'It was the first time that we in Wageningen put up something like the Holland Climate House. It was a new experience. I'm satisfied with the number of policy makers from the Dutch and other delegations who turned up. They could have given something like this a miss because of  busy schedules. Their chief concern was of course the negotiations. It's difficult to judge the impact of our. We hope that something would come out of it. I organized a side- event myself about the monitoring of greenhouse gases. That control check of the reported discharge is the very thing which had been removed from the treaty text. Still, I hope that something will be done about that. We are developing an integrated monitoring system under 'Climate for Space'. We showed the activities being carried out in this area in our country. It was also very interesting to see different walks of life mingling together: scientists, negotiators, journalists, NGO people and students; you can easily tell them apart.'
Anouk van Baalen, MSc student in Climate Studies and representative of Friends of the Earth Netherlands in Copenhagen.
'I represented Environmental Defence in Copenhagen in my capacity as trainee. We were there as observers to lobby and to demonstrate. We are not pleased with the outcomes, something we want to make clear about. The outcomes should be more ambitious and more binding. This is a disappointment, considering that so many country leaders were present.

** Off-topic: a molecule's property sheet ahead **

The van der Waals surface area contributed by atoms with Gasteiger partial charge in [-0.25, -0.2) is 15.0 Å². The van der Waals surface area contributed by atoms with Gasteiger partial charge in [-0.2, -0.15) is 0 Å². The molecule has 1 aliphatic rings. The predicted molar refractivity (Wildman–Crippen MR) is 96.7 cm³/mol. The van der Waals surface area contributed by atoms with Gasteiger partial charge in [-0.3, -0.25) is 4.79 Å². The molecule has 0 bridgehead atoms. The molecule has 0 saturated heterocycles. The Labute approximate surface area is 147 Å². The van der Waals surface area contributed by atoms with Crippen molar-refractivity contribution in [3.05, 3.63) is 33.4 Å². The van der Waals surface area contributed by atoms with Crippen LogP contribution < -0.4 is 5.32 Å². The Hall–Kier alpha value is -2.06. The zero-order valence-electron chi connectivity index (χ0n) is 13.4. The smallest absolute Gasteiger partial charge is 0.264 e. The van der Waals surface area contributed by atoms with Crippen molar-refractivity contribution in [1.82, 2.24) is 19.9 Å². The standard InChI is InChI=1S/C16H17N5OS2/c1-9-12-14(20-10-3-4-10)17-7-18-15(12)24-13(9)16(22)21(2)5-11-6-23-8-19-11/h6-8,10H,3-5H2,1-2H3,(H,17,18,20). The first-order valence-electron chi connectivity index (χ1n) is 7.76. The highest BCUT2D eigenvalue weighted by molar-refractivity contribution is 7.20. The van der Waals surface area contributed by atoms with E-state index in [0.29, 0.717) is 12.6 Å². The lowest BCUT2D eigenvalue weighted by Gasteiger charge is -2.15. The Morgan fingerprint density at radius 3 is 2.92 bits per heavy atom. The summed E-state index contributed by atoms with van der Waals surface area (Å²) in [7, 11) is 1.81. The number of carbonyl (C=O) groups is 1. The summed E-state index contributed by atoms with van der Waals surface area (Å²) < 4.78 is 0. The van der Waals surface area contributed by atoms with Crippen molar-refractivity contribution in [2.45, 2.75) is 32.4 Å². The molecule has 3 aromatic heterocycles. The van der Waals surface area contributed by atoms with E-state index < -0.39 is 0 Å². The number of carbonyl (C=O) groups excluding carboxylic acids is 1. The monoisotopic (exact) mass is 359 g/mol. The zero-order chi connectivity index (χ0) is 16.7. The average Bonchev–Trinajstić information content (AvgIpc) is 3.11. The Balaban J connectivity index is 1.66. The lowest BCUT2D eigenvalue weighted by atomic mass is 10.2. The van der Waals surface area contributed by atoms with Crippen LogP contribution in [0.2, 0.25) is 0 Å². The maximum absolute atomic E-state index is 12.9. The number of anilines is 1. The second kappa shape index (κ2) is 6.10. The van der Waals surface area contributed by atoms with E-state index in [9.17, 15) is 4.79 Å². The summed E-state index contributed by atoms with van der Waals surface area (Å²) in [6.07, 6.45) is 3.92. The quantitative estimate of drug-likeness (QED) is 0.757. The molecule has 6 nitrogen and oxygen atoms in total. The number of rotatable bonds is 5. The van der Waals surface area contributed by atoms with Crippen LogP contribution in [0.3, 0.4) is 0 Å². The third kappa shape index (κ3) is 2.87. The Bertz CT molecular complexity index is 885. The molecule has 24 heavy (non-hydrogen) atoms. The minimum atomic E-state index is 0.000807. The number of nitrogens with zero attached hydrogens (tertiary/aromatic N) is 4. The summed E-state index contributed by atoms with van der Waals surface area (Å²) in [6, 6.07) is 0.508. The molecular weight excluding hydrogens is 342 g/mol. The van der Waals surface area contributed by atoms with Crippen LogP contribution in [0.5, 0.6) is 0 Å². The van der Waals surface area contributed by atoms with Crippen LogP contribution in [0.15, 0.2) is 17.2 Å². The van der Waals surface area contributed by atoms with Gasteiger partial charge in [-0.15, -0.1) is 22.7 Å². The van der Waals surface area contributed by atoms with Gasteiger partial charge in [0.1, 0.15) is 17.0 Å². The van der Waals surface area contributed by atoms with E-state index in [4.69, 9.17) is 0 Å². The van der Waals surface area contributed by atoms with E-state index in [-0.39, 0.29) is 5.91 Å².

'I find it difficult to say something positive about Copenhagen. Well, alright, there were really many people present. That was very special. It's an indication that the matter is pressing and many people feel something should be done about it. A lot of information was given at side-events, thus disseminating much knowledge, which is good. What I've personally learnt is the political process behind the negotiations. I see many differences which are poles apart. The U.S. had a delegation of a hundred people, while developing countries could only send a handful. That's unfair. Concerning this aspect, I've shed some naivety in Copenhagen.'